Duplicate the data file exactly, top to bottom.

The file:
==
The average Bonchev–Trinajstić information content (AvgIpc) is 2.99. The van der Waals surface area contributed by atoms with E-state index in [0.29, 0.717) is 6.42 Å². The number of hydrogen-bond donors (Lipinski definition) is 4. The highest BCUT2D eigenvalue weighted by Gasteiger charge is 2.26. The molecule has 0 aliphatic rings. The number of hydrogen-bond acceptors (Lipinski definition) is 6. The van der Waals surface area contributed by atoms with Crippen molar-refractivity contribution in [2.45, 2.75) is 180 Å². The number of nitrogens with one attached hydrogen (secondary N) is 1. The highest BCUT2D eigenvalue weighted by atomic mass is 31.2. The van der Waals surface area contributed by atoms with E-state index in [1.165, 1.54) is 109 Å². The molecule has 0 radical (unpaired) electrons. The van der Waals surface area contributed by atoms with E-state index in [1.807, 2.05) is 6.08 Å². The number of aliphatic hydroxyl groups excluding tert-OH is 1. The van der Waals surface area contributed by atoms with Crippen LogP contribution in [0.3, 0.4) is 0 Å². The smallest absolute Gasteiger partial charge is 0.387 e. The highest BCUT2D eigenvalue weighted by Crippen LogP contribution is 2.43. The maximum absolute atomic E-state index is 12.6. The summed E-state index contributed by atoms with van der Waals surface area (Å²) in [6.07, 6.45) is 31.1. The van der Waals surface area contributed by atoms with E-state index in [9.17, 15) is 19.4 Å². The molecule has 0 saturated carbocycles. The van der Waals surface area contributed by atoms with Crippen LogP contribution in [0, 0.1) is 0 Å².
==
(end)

The average Bonchev–Trinajstić information content (AvgIpc) is 2.99. The van der Waals surface area contributed by atoms with E-state index in [0.29, 0.717) is 6.42 Å². The number of hydrogen-bond donors (Lipinski definition) is 4. The highest BCUT2D eigenvalue weighted by Gasteiger charge is 2.26. The molecule has 0 aliphatic rings. The number of hydrogen-bond acceptors (Lipinski definition) is 6. The van der Waals surface area contributed by atoms with Crippen molar-refractivity contribution in [2.45, 2.75) is 180 Å². The number of nitrogens with one attached hydrogen (secondary N) is 1. The highest BCUT2D eigenvalue weighted by atomic mass is 31.2. The van der Waals surface area contributed by atoms with E-state index in [1.165, 1.54) is 109 Å². The molecule has 0 radical (unpaired) electrons. The van der Waals surface area contributed by atoms with E-state index in [1.807, 2.05) is 6.08 Å². The number of aliphatic hydroxyl groups excluding tert-OH is 1. The van der Waals surface area contributed by atoms with Crippen LogP contribution in [0.3, 0.4) is 0 Å². The smallest absolute Gasteiger partial charge is 0.387 e. The highest BCUT2D eigenvalue weighted by Crippen LogP contribution is 2.43. The maximum absolute atomic E-state index is 12.6. The summed E-state index contributed by atoms with van der Waals surface area (Å²) in [6.07, 6.45) is 31.1. The van der Waals surface area contributed by atoms with E-state index in [9.17, 15) is 19.4 Å². The molecule has 0 saturated carbocycles. The van der Waals surface area contributed by atoms with Crippen LogP contribution in [0, 0.1) is 0 Å².